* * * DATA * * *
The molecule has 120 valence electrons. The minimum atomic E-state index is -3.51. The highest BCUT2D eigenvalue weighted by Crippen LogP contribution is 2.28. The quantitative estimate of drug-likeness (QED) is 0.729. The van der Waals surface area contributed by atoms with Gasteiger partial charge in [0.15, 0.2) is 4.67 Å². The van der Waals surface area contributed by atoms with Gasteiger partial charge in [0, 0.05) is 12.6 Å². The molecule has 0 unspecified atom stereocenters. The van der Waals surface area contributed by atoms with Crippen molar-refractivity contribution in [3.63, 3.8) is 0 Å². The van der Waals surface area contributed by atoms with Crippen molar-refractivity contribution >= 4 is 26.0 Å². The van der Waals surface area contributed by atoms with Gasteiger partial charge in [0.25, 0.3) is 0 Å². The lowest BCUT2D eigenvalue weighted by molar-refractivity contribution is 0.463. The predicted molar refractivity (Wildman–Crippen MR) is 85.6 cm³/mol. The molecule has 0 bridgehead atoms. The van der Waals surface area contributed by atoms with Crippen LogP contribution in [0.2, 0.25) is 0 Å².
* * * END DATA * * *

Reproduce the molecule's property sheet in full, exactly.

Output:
The molecule has 120 valence electrons. The minimum atomic E-state index is -3.51. The highest BCUT2D eigenvalue weighted by Crippen LogP contribution is 2.28. The quantitative estimate of drug-likeness (QED) is 0.729. The van der Waals surface area contributed by atoms with Gasteiger partial charge in [0.15, 0.2) is 4.67 Å². The van der Waals surface area contributed by atoms with Gasteiger partial charge in [0, 0.05) is 12.6 Å². The molecule has 0 unspecified atom stereocenters. The van der Waals surface area contributed by atoms with Crippen molar-refractivity contribution in [3.63, 3.8) is 0 Å². The van der Waals surface area contributed by atoms with Crippen molar-refractivity contribution >= 4 is 26.0 Å². The van der Waals surface area contributed by atoms with Gasteiger partial charge in [0.25, 0.3) is 0 Å². The lowest BCUT2D eigenvalue weighted by molar-refractivity contribution is 0.463. The predicted molar refractivity (Wildman–Crippen MR) is 85.6 cm³/mol. The molecule has 0 bridgehead atoms. The van der Waals surface area contributed by atoms with Crippen LogP contribution in [0.2, 0.25) is 0 Å².